Sitting on the Side.

As the possibility of Romania and Turkey, both NATO members, attempt to complicate Eastern European matters further, it needs to be remembered that neither Transnistria nor Moldova are members of either the EU or NATO. Moreover, Transnistria had declared its independence long before anyone in Chisinau had even considered cozying with either NATO or Brussels. Should war break out or Russia enter the fray on Tiraspol’s behalf, there should be no talk of the Atlantic Alliance invoking Article Five. That said, with Finland and Sweden being fast-tracked into the organization, it may just be that the same could happen with Moldova should western powers wish. We all know how Yugoslavia fell into Washington’s grip, yet with war already raging in a world so very different to that of twenty years ago, Washington, London and Brussels may be looking for excuses to justify an intervention. This may however cause a very severe backlash, both from an already enraged Bear, but also from a western public that is increasingly suspicious of government and military alike.

At the Forefront.

In spite of its diminutive size, the tiny slice of land that Transnistria occupies is important for a number of reasons. The first is that it is a stepping stone between Moldova and the Ukraine, and with the president of Moldova, Maia Sandu being as pro-West as she is, there is little doubt that she would welcome western assistance if this meant that Transnistria could be brought under her rule. This would obviously play into the hands of both Brussels and Washington, they both wanting obstacles removed as they fight their proxy war against Russia. From a Ukrainian perspective, with Russia’s operation causing a shortage of munitions, the immense caches still sitting in arsenals since Soviet times would greatly help a slowly disintegrating Kiev as the days and weeks go by. Finally, as a bastion of pro-Russian sentiment surrounded by Uncle Sam’s cronies, European leaders would like nothing better than to attack Russians outside of Russia with a lessened risk of punitive consequences; as a country Transnistria may be small, but the land it sits upon is part if a big-stakes game.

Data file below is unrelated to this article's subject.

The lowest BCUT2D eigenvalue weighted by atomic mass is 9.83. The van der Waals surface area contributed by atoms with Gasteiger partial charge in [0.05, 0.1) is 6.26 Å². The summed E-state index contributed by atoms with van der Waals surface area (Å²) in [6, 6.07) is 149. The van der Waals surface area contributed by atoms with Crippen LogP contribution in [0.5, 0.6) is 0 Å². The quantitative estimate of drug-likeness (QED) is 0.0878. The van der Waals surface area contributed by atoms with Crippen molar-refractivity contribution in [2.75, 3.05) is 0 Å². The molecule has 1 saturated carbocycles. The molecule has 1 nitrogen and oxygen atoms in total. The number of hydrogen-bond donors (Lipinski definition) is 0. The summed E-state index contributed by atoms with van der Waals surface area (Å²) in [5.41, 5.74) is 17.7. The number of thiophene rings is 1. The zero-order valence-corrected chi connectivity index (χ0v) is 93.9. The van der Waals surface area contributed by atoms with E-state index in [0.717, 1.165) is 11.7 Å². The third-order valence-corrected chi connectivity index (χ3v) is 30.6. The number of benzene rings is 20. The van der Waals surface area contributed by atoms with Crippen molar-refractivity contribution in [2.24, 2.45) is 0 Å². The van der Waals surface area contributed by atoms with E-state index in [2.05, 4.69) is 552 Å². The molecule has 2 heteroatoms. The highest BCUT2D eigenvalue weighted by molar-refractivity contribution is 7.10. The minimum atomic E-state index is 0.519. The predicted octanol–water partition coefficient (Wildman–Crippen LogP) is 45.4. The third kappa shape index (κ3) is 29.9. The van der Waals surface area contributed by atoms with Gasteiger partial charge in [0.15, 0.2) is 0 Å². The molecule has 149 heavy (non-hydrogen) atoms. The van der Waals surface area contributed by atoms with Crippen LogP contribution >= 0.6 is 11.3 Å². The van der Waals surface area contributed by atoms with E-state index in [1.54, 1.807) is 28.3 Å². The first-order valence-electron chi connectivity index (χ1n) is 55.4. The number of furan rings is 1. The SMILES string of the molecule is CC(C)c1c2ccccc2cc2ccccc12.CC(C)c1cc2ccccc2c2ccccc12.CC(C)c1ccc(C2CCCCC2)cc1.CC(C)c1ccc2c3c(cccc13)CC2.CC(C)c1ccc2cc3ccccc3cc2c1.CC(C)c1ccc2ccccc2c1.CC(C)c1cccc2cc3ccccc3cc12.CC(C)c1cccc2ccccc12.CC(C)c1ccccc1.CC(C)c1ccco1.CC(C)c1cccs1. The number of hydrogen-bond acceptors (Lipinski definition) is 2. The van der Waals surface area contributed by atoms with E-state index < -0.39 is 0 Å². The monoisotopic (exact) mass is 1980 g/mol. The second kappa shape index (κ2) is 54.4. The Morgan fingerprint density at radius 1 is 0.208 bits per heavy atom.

Forward as a Nation.